SPECIAL TO THE FLORIDA COURIER
JACKSONVILLE – After almost 43 years behind bars, Hubert Nathan Myers and Clifford Williams will walk free, exonerated by new evidence of actual innocence uncovered by a Conviction Integrity Review (CIR) investigation by Fourth Judicial Circuit State Attorney Melissa Nelson’s Office.
The state’s investigation, led by CIR Director Shelley Thibodeau concluded “that the office has lost faith in the convictions of both Defendant Myers and Defendant Williams.”
Seth Miller and Krista Dolan, attorneys with the Innocence Project of Florida (IPF), filed a motion to vacate Myer’s conviction and sentence, while George E. “Buddy” Schulz Jr. of Holland & Knight filed a nearly identical motion on behalf of Williams.
Fourth Judicial Circuit Judge Angela Cox ordered the convictions for both men vacated in a short hearing on March 28, freeing Myers and Williams from life sentences after almost 43 years wrongfully incarcerated. The exoneration of these two men marks the first exonerations in Florida initiated by the conclusions of a state attorney conviction integrity investigation.
Myers said, “This is such a blessing. I am so grateful to the State Attorney’s Office and the Innocence Project of Florida for getting me to this point. I lost almost 43 years of my life that I can never get back. But I’m looking ahead and will focus on enjoying my freedom with my family.”
Letter fuels review
The CIR investigation originated from a letter Myers sent to the Fourth Circuit State Attorney’s Office on Jan. 17, 2017. The office initiated a re-examination of the case and began a comprehensive review of Myer’s claim of wrongful conviction. The CIR’s report noted, “Every investigative step the CIR took corroborated Defendant Myers’ claim of innocence.”
Myers and Williams were convicted and sentenced to life in prison in 1976 for the murder of Jeanette Williams (no relation to Williams) and the attempted murder of Nina Marshall. Myers was 18 years old at the time of the conviction, and his uncle, Williams, was 34. In September 1976, months after their arrest, the state jointly tried Myers and Williams.
After a two-day trial, the jury found both men guilty. Defense counsel waived opening statements, presented no significant witnesses, and entered no evidence. The only evidence the state presented was testimony from the surviving victim, Nina Marshall. No physical or scientific evidence linked the defendants to the crime, and no witnesses provided any testimony to corroborate Marshall.
More CIU units
IPF Executive Director Seth Miller said, “The CIR did an incredibly diligent and thorough job untangling an old, complicated case to reveal and correct a clear miscarriage of justice. The righting of this injustice for Myers and Williams is validation of Melissa Nelson’s vision for the CIR and Shelley Thibodeau’s persistence in finding the truth.”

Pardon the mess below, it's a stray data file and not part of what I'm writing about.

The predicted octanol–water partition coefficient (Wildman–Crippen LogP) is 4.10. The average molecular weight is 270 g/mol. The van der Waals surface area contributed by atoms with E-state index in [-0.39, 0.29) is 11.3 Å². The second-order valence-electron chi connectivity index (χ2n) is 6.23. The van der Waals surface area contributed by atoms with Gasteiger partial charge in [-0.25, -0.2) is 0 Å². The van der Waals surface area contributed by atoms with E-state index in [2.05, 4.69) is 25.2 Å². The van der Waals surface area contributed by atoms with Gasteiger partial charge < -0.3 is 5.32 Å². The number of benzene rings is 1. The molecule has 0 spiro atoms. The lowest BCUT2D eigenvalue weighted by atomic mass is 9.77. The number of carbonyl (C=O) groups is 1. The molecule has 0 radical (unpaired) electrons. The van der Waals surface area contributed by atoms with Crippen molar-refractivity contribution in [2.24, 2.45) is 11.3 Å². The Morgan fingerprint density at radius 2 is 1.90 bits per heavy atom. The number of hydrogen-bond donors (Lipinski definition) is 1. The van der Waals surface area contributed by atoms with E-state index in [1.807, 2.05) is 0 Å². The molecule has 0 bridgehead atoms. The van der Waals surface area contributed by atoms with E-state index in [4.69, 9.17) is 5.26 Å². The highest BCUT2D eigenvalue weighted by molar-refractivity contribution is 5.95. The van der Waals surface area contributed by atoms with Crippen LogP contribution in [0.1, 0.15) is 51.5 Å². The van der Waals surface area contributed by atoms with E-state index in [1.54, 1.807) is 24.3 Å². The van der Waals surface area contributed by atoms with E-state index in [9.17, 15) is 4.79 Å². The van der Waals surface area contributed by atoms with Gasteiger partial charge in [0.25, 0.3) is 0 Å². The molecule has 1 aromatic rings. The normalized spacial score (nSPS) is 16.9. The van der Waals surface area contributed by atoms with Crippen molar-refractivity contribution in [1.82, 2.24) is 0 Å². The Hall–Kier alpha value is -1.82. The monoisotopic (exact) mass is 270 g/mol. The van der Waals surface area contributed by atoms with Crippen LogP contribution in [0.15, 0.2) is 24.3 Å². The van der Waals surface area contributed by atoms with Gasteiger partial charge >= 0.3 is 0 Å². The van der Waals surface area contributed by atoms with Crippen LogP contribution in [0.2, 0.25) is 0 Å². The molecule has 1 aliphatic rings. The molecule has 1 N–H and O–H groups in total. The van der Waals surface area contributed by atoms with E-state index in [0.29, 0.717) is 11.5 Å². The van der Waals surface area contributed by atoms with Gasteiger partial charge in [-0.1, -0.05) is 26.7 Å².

IPF Staff Attorney Krista Dolan said, “We are so pleased that IPF was able to play a role in collaborating with the CIR to give Nathan and Clifford a new life in freedom. We look forward to more collaborative opportunities with this and other conviction integrity units to achieve justice for the innocent.”
In January 2018, Melissa Nelson’s office created the first conviction integrity unit (CIU) in Florida. There are now two additional units in Florida—the 13th Judicial Circuit under State Attorney Andrew Warren, and the 9th Judicial Circuit under State Attorney Aramis Ayala.
According to Nelson’s CIR report, the purpose of the division is to “review and investigate claims of actual innocence, and provide analysis and assistance to address the prevention of errors/issues which might lead to a miscarriage of justice.” Additionally, the State Attorney’s Office for the Fourth Judicial Circuit recognizes “When an innocent man or woman is convicted and the guilty person is not held accountable, justice as a whole suffers.”
The Innocence Project of Florida (IPF) represented Myers in these proceedings. Since 2003, IPF has assisted in the release from wrongful incarceration of 20 innocent individuals who have collectively served more than 440 years for the crimes of others.
Located in Tallahassee, IPF’s mission is to find and free the innocent in Florida prisons, help these individuals transition back into a changed society, and work to reform the criminal justice system. For more information, visit www.FloridaInnocence.org.